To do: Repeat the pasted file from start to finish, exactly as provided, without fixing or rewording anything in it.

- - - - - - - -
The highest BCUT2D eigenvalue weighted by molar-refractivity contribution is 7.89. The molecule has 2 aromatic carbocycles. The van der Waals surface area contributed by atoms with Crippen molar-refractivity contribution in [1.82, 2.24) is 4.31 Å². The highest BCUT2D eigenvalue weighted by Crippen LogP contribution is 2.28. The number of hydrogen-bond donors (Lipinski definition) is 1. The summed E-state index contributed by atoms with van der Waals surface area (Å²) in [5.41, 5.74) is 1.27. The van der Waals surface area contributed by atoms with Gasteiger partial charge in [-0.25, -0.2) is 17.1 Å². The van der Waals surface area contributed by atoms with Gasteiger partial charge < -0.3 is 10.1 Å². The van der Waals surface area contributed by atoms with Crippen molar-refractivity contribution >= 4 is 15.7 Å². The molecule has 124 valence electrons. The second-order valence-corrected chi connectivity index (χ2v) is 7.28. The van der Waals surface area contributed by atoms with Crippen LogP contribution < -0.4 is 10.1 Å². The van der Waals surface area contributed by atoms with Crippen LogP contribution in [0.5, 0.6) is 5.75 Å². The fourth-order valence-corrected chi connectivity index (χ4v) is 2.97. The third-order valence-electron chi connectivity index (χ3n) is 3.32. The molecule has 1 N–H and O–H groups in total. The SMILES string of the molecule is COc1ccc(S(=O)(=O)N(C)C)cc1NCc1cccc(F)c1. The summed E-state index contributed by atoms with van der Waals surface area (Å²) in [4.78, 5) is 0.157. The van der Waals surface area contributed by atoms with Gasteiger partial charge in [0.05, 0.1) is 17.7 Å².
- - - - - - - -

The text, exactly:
The highest BCUT2D eigenvalue weighted by molar-refractivity contribution is 7.89. The molecule has 2 aromatic carbocycles. The van der Waals surface area contributed by atoms with Crippen molar-refractivity contribution in [1.82, 2.24) is 4.31 Å². The highest BCUT2D eigenvalue weighted by Crippen LogP contribution is 2.28. The number of hydrogen-bond donors (Lipinski definition) is 1. The summed E-state index contributed by atoms with van der Waals surface area (Å²) in [5.41, 5.74) is 1.27. The van der Waals surface area contributed by atoms with Gasteiger partial charge in [-0.25, -0.2) is 17.1 Å². The van der Waals surface area contributed by atoms with Gasteiger partial charge < -0.3 is 10.1 Å². The van der Waals surface area contributed by atoms with Crippen molar-refractivity contribution >= 4 is 15.7 Å². The molecule has 124 valence electrons. The second-order valence-corrected chi connectivity index (χ2v) is 7.28. The van der Waals surface area contributed by atoms with Crippen LogP contribution < -0.4 is 10.1 Å². The van der Waals surface area contributed by atoms with Crippen LogP contribution in [0.5, 0.6) is 5.75 Å². The fourth-order valence-corrected chi connectivity index (χ4v) is 2.97. The third-order valence-electron chi connectivity index (χ3n) is 3.32. The molecule has 1 N–H and O–H groups in total. The SMILES string of the molecule is COc1ccc(S(=O)(=O)N(C)C)cc1NCc1cccc(F)c1. The summed E-state index contributed by atoms with van der Waals surface area (Å²) in [4.78, 5) is 0.157. The van der Waals surface area contributed by atoms with Gasteiger partial charge in [0.05, 0.1) is 17.7 Å².